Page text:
But still. Shame on Ankara, and shame on the UN for kowtowing:
The United Nations dismantled an exhibit on the Rwandan genocide and postponed its scheduled opening by Secretary General Ban Ki-moon on Monday after the Turkish mission objected to references to the Armenian genocide in Turkey at the time of World War I.
The panels of graphics, photos and statements had been installed in the visitors lobby on Thursday by the British-based Aegis Trust. The trust campaigns for the prevention of genocide and runs a center in Kigali, the Rwandan capital, memorializing the 500,000 victims of the massacres there 13 years ago.
Hours after the show was assembled, however, a Turkish diplomat spotted offending words in a section entitled "What is genocide?" and raised objections.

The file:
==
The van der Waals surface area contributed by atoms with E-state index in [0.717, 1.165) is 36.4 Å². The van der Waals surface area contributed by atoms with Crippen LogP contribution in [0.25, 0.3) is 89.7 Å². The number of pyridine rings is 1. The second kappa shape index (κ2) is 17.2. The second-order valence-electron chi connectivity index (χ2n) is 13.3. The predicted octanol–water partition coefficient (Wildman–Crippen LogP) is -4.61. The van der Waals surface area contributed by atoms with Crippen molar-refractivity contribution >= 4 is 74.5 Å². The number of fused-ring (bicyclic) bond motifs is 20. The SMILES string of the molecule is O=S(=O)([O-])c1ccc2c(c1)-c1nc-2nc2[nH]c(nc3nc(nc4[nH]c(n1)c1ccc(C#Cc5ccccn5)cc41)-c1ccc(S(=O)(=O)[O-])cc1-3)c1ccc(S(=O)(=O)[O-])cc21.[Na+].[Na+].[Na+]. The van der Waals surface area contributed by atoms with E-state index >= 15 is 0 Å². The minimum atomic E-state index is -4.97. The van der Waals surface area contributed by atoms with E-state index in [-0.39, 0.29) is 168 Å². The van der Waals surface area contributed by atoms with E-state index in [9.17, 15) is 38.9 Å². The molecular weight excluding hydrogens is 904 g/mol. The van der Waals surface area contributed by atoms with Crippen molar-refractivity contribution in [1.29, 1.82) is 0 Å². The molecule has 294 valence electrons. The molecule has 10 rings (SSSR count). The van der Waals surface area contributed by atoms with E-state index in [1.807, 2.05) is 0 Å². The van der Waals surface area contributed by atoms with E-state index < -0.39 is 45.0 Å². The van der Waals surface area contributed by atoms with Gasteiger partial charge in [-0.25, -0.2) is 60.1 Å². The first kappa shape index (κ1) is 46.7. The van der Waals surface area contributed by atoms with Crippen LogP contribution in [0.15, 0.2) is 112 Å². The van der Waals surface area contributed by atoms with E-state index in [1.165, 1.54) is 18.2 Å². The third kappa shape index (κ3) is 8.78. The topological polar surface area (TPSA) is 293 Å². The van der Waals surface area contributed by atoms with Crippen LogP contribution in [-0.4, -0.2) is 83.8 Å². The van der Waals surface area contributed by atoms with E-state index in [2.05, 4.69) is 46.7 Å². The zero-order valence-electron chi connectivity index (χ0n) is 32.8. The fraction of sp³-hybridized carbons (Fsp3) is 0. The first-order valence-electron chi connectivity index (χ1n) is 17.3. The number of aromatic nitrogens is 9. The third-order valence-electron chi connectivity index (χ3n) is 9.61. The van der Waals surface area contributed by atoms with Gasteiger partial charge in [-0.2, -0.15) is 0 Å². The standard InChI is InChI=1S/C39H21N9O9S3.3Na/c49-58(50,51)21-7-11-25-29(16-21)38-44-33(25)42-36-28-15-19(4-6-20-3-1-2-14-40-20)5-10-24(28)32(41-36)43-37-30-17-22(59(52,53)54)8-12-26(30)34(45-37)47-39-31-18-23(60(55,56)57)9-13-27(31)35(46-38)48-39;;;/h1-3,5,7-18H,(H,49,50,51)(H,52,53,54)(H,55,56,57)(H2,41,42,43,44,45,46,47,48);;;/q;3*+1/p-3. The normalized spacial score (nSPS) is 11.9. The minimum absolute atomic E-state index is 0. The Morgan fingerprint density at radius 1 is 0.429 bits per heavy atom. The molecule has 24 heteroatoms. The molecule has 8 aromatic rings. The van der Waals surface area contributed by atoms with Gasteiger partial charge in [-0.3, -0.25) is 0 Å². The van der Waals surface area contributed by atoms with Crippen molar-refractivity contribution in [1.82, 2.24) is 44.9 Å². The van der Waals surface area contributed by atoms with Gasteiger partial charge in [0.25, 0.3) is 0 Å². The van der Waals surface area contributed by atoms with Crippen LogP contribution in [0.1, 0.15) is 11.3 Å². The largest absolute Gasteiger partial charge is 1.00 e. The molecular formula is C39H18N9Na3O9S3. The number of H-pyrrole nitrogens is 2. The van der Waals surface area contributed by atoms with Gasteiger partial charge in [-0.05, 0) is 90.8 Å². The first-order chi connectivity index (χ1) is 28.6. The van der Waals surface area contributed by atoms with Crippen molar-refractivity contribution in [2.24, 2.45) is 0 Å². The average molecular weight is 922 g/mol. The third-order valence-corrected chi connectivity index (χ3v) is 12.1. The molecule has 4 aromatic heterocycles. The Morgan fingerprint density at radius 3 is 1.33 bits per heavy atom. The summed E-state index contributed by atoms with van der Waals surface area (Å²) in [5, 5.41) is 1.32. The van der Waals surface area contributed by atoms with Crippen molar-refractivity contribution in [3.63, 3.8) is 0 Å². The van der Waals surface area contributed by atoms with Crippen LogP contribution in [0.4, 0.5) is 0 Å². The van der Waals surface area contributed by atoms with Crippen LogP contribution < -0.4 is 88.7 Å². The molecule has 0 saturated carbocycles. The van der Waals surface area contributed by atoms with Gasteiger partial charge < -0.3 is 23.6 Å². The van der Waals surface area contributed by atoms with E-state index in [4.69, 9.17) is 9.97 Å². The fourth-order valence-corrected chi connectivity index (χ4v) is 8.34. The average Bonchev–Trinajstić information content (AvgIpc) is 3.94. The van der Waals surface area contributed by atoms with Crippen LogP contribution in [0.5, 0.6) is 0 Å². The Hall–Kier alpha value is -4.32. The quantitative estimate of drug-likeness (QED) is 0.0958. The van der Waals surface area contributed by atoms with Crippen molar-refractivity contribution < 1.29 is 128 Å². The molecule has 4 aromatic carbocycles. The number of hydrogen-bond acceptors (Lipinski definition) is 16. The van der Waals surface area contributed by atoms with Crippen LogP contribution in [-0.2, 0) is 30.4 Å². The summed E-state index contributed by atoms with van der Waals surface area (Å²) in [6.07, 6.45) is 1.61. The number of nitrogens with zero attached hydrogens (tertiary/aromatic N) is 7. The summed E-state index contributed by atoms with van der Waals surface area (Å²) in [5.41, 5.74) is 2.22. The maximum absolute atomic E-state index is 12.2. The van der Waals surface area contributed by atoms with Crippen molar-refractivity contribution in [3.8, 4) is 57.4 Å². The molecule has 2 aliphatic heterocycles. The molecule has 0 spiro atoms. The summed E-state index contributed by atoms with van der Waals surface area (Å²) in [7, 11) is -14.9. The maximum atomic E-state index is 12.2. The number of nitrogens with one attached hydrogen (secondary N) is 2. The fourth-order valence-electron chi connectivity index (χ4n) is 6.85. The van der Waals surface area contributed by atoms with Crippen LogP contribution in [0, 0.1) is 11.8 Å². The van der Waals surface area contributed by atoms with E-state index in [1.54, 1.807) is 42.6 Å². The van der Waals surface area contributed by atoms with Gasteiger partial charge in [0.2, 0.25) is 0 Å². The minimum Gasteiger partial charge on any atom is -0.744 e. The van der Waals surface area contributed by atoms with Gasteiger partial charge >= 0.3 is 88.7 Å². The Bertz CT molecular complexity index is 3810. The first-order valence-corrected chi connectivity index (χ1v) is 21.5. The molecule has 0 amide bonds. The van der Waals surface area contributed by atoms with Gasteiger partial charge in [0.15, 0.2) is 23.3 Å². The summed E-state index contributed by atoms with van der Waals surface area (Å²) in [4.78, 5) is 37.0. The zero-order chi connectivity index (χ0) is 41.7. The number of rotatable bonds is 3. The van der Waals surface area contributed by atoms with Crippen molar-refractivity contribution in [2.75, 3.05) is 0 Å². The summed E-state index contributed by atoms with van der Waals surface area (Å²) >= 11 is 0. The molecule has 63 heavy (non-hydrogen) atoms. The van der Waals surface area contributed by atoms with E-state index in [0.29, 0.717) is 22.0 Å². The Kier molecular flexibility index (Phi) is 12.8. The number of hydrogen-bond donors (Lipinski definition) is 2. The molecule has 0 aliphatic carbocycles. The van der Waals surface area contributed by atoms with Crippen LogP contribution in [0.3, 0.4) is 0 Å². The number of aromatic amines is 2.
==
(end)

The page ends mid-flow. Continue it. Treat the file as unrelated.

The passage said that "following World War I, during which one million Armenians were murdered in Turkey," Raphael Lemkin, a Polish lawyer credited with coining the word genocide, "urged the League of Nations to recognize crimes of barbarity as international crimes."
James Smith, the chief executive of Aegis, said he was told by the United Nations on Saturday night that the sentence would have to be eliminated or the exhibition would be struck.
...Mr. Smith said he was "very disappointed because this was supposed to talk about the lessons drawn from Rwanda and point up that what is happening in Darfur is the cost of inaction."